“As We May Think”, painted a fantastical world of scientific and technical innovation as could be imagined within the constraints of a 1940’s mindset. Yet, the treatise predicted technical ideas that are commonplace today from calculating machines, relational databases imagined as mechanical switching machines, digital photography, credit cards made from punch cards with magnetic strips for identification inspired by magnetic recording systems of the time, and barcode systems built from dry photography, photocells, and electron beams. He did not know that many of the mechanical systems he professed would be the path to the future would be replaced with sophisticated computational algorithms. Algorithms that for us today are deeply woven into the very essence of our quality of life and what it is to be human. Bush imagined the Memex as “a device in which an individual stores all his books, records, and communications, and which is mechanized so that it may be consulted with exceeding speed and flexibility.” Partially computational and partially mechanical, the Memex was poised to replace the Dewey Decimal System with associative search algorithms. The basic bread and butter of Google search today. The Memex was also the precursor to our personal computing devices that we are dependent on like the very oxygen pumped in our lungs. Contemporary technologies that sprung-forth from his vision were inevitable. However, most of the knowledge management systems Bush imagined did not take hold until the 1990’s when the tools, techniques, and design frameworks to realize Bush’s ideas became more “accessible” to individuals who were privileged to be embedded in the academic/industry research enterprise. Some ideas from his vision remain speculative and are the subject of countless Ph.D. dissertations in the world’s top tier research universities.

In the 1990’s, I had the unique opportunity as a Black woman artist who worked creatively with technology to collaborate with research scientists at SRI International on a user experience prototype for the SRI speech recognition technology. I built a game application to teach young children of native Japanese tongue to speak English. I suppose the computer scientists at SRI International assumed that they would accomplish a great milestone if their algorithms could detect the rather difficult Japanese to English accent that perhaps they grappled with in their international collaborations. Interestingly, that SRI International speech recognition technology research became the foundation of Apple SIRI.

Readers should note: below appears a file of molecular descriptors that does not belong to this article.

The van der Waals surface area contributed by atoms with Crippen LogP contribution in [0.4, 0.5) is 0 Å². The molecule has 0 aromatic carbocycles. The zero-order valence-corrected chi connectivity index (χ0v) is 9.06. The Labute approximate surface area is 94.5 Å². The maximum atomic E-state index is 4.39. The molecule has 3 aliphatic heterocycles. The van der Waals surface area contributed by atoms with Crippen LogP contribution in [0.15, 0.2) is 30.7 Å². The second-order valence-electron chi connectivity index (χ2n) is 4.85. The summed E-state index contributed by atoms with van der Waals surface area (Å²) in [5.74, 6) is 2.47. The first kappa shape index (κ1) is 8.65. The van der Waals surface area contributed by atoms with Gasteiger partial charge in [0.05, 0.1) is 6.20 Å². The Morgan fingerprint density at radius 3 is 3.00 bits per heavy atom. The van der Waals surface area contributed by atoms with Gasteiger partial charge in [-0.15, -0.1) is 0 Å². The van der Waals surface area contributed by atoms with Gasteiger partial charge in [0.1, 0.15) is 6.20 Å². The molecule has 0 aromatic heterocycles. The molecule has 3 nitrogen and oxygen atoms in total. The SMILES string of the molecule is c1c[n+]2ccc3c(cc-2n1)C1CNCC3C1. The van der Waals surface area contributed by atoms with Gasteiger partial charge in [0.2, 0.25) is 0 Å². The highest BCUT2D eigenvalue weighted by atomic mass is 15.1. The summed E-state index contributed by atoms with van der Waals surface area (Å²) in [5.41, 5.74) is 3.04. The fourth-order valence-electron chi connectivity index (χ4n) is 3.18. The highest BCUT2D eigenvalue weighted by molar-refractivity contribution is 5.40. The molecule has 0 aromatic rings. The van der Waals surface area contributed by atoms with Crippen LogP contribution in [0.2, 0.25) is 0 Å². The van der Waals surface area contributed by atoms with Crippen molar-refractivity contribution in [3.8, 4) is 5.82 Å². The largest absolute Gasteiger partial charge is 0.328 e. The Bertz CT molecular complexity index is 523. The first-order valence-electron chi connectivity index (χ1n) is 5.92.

Vision of the future grounded by ineptitude and intolerance.

From what assumptions, stereotypes, and biases did Vannevar Bush imagine the future?

Vannevar Bush’s manifesto for science was for the benefit of scientists like himself, white men. It is laced with misogyny and racism. Some not-so-subtle other subtle offensive cultural expressions could be missed and/or dismissed by technology futurists and enthusiasts. Bush’s vision of the future is rooted in the desire to capture, process, and manipulate data that he calls “knowledge”. Bush imagined technologies such as the nodule attached to the scientist’s head to capture images and visualizations from his brainwaves. His description of the walnut sized lens strapped to the white male scientists’ head would empower that “scientist of the future” to move through the world and record what he saw to be worthy in secret without even an “audible click”. This relegates the quintessential vision of the future from the gaze of white men and their framework of that which is worthy of attention in the world. Throughout the article women, which he calls girls, as was the custom of his time, are pictured as lazy, unfocused, and error prone. A Vocoder would replace the stenographer’s languid female keystrokes made haphazardly as she “looks about the room and sometimes at the speaker with a disquieting gaze”. He further elaborates that “One might, for example, speak to a microphone, in the manner described in connection with the speech-controlled typewriter, and thus make his selections. It would certainly beat the usual file clerk.”